Out With Fancy Spas, in With Budget Salons
By KAYLEEN SCHAEFER
November 26, 2008
UNLIKE some New Yorkers who can’t get enough of hand-pulled noodles or facsimiles of designer purses, Sheila Hurtado doesn’t make a habit of going to Chinatown to shop or dine. But in recent weeks the 35-year-old office manager who lives in Park Slope has found another reason to make the trip there to see Wineeta Ranftle, an esthetician from Bangkok, who gives deep-cleansing facials in what was once an office supply closet for as little as $32.50.
I’m trying to be frugal, said Ms. Hurtado, who used to get $65 facials at the Rompal Salon in Park Slope, where the lighting is dim and the waiting room is stocked with chocolate and wine. In contrast, at Ms. Ranftle’s small fluorescent-lit space in a beauty supply warehouse, treatments are accompanied by a sound-track of wind chimes emanating from a portable CD player that hardly masks the ringing of office phones and thumping music from the clothing store downstairs.
Still, Ms. Hurtado said, Wineeta gives me really good facials, and I can’t believe the price.
In an era of economic austerity, Ms. Hurtado is among those who are trading down for luxuries they just can’t give up. Sure, budget beauty seekers have been haunting Chinatown and Koreatown for years, but the ailing economy is making $300 for a massage seem excessive even for those who can afford it.
Take Meredith Haberfeld, 34, an executive coach in Williamsburg who has tried out expensive spas in New York, Las Vegas and elsewhere. I’m repeatedly disappointed by the fancy spas, she said. Often, I feel like I just spent $300 and I didn’t even like it.
Recently, Ms. Haberfeld’s quest for the ultimate foot rub led her to Feet Island in a basement on Mott Street, where a man she calls Dr. Joe works on her feet for 75 cents a minute.
Owners of budget salons in New York that offer everything from facials to eyelash extensions to hair-styling say that more and more women who claim they were once regulars at spas like Bliss or Haven in SoHo are showing up for treatments that will cost them less than half the price.
For example, at Sai Kay 21 on Bayard Street in Chinatown, where an hour and a half facial costs $55 albeit in a room with a couple of other customers the esthetician, Mandy Wong, said she recently noticed more non-Asian women at the salon.
They come in groups to eat and get a facial, she said. Everything is a little cheaper here. It’s the Chinese style.
I thought my business would decrease in this economy, said Grace Gao Macnow, the owner of Graceful Services, a Midtown spa that charges $60 for an hour qigong massage, but instead it’s increased some of my clients have a black Amex card and still they come here.
The transition to a spa without rainfall showers, candles or mud baths, and space to pad around in a robe and slippers can be rough for some.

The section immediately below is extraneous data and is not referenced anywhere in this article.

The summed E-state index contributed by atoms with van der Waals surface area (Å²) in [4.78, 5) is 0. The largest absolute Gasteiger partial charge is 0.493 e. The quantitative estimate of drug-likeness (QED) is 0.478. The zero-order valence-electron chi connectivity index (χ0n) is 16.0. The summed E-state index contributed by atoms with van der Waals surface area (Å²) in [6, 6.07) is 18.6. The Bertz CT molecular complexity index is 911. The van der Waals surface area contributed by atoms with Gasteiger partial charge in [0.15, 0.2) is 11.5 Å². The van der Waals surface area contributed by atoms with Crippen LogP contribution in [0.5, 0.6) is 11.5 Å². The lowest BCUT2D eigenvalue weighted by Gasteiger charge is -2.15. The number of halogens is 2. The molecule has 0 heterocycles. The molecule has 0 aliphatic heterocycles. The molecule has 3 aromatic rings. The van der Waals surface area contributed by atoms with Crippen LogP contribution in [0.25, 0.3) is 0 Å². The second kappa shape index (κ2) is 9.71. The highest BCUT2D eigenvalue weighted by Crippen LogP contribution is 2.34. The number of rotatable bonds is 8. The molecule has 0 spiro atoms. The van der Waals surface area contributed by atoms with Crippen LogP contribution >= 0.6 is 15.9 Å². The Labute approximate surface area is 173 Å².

At Graceful Services, for example, there aren’t any lockers for customers to stash their shoes and bags in, which Ms. Macnow said was a problem for a recent visitor carrying a Gucci purse.
She said, I’m not putting my $2,000 purse in a bin with my shoes,’ said Ms. Macnow, who told her to just lie down.
The woman did, and after her massage, Ms. Macnow said the more-than-satisfied customer apologized for grumbling.
Recently, Ms. Ranftle, the beauty esthetician who works out of the warehouse on Broadway, said she had a new customer who, before she could begin the facial, asked Ms. Ranftle: Did you wash your hands?
Some people are going to like my room and some people are going to say it’s not for me, Ms. Ranftle said. I don’t take it personally.
Of course, there are those who have been partaking in unadorned spa experiences before the economy made them a necessity and are sorry to see their secret places flooded with bargain seekers.
In the last few months, Agnes Park, 29, a lawyer who lives in Manhattan, has noticed more non-Asian women than Asian women at Ebenezer Eyelash on 32nd Street in Koreatown, where lash extensions cost $90 for a full set, compared with about $300 at places like Shu Uemura. It’s really hard to get appointments now, she said. I have to beg them. And this will be on a Tuesday night, not a Friday night when girls want to go out with their lashes.
Jenn Falik, a beauty and style expert who’s made appearances on the Today Show and E! News, frequents salons like Hair Party 24, a 24-hour Korean hair salon on Madison Avenue and 28th Street, and a Chinese qigong massage place on 14th Street in the meatpacking district that is decorated only with a giant fish tank in the front. In the last several months, she has noticed that the latter has become decidedly busier.
There was never anyone there, she said. It would be me, my husband, and the taxicab drivers with their cabs in neutral idling outside.
But this summer, the waiting area was packed with guys who looked like they worked in investment banking and women who appeared to be on breaks from their jobs at local boutiques. The cabdrivers would just get 15-minute treatments and be gone, Ms. Falik said. But these people were getting longer treatments. We had to sit in the dank waiting area and watch the fish eat the algae.
Some hope they can fend off the crowds by refusing to reveal their cheap finds. Anna Bennett, 42, who lives in the Bronx and is an assistant to the dean at Benjamin N. Cardozo School of Law, won’t review her Chinatown spots for facials on Yelp, a Web site for posting reviews, even though she writes about other places in the city. Her co-workers feel the same. One gets her hair straightened for $12 somewhere in Chinatown but refuses to give Ms. Bennett the name of the place.
No matter how many times I ask, she won’t tell me the name of it, she said. She doesn’t want anyone to go there.